Monday, 9 February 2015

Tribute to Nick Verigin (1930 - 2015)

Nick Verigin was a close friend. We first met in the 1950s when I was editor/publisher of The Inquirer, for which he wrote 3 articles.

I visited him often, corresponded and phoned him. In 1977, I joined him on a fact-finding heritage tour of the Soviet Union, visiting the Doukhobor villages in the historic areas of the Caucasus. With him came his children Mark, Yvonne and Colleen.

In 2010 during my Tolstoy-Doukhobor speaking tour of the Kootenays, Nick was my host and contact. He drove me around and we spent lots of time together. I will miss him dearly.

In one of my presentations on Doukhobors, I brought with me a large round loaf of freshly baked bread to illustrate the symbol of bread, salt and water in meetings. As it was close to lunch, one boy raised his hand and asked if he could have a piece of bread to eat because he was hungry. I looked at Nick at the back and he smiled and nodded in approval. I said ‘Yes’ and gave the boy a piece of the bread which he then ate with pleasure.

Born at the beginning of the Big Depression years of the 1930s, as the second child of six children in the Doukhobor village of Bozhiye Milost' (God's Grace, Cowley district, southern Alberta), Nick worked on the farm when everything was done by horsepower and manpower. He was the first Doukhobor in his district to graduate from school.

By taking correspondence courses, night school and summer school in universities of Saskatchewan, Alberta, British Columbia and Washington State, Nick Verigin obtained his BA and MA degrees in education. He taught four years in Alberta, 29 years in Pass Creek, BC and five years in Castlegar, for a total of 38 years. Nick was a teacher par excellence. His motto was to learn by doing. He excelled in mathematics, science and social studies. His curiosity infected many. One of his graduates is today a lawyer, another one is a professional hockey player.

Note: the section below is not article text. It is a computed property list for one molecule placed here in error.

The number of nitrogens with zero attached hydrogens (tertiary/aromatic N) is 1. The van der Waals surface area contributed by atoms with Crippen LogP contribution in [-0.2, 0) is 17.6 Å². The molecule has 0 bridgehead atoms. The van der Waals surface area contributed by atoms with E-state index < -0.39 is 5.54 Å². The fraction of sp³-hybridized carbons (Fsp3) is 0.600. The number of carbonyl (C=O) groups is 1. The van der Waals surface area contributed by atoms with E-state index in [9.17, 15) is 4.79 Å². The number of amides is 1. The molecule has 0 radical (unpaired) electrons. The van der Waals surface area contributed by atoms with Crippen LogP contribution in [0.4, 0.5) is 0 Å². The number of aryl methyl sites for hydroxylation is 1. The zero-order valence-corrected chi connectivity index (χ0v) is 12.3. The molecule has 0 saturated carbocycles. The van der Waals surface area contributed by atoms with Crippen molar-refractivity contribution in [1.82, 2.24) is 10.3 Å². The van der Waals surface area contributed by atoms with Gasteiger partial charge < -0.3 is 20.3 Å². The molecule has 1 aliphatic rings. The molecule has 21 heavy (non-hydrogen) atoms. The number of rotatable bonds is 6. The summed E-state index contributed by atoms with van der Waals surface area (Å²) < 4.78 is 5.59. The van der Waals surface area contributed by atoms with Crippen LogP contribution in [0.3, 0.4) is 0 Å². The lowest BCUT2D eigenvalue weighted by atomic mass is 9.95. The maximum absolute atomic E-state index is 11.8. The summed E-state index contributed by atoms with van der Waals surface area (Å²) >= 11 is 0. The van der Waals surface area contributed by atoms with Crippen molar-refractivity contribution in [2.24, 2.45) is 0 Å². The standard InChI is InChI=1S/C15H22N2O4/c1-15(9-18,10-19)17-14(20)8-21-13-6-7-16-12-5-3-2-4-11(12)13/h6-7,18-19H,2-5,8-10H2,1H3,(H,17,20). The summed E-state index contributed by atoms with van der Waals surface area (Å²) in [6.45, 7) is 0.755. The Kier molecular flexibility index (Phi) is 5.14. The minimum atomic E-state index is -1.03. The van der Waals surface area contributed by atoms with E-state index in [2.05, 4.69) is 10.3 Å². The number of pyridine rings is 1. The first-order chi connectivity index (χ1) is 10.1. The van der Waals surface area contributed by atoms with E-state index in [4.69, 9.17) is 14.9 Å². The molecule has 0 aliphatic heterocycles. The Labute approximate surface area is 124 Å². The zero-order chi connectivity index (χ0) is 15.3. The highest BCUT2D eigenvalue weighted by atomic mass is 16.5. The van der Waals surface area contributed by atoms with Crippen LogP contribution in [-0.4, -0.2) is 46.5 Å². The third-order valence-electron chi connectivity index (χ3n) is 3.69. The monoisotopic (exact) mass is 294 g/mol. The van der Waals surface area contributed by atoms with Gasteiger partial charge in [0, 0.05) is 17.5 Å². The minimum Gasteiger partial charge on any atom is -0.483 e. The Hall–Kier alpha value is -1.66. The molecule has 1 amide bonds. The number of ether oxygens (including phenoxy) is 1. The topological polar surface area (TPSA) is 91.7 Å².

From June 30 to July 28 of 1977, thirty Doukhobors from Canada went on a ‘Doukhobor History Tour of the Soviet Union’. This was one of over a dozen tours to the Soviet Union that were organized by the Doukhobors themselves, and a detailed account of the organization of this excursion reveals that various organizations and individuals contributed, the chief overall organizer of whom was a Doukhobor named Nick Verigin who was a high school principal in Pass Creek, British Columbia.(1)

As a person interested in Russian and Doukhobor history, language and culture, Nick travelled many times to Russia. He was a bridge-builder and peace maker. In his mission to learn, he wanted to see first hand the facts on the ground so as to gain a new perspective on the world. During the Cold War, he was not afraid to state that it was the Soviet Union that essentially stopped Hitler and the Nazi occupation of the world. As a teacher he shared his knowledge with his students as well as with the larger public.(1)
Although Nick is not with us in life today, some of the wisdom that he wrote will be published soon in my eBook. In his contribution, Nick concludes with a passionate plea to humanity to become educated in nonviolent action at home and abroad:

My solution to the world’s problems is to start with ourselves. However, we have to receive a spark from somewhere. Today we see and hear mainly violence. There should be more programs, books and lectures on peace and goodness so that more people will become peace promoters.

Nick’s legacy to us is to become peace activists. ‘No to all wars! Yes to peace!’ he would say. Thank you, my friend for sharing that inner spirit of wisdom. Thank you.

As educator, Nick Verigin you have shown us the way. We miss you dearly.

Rest in peace, my dear friend. Rest in peace.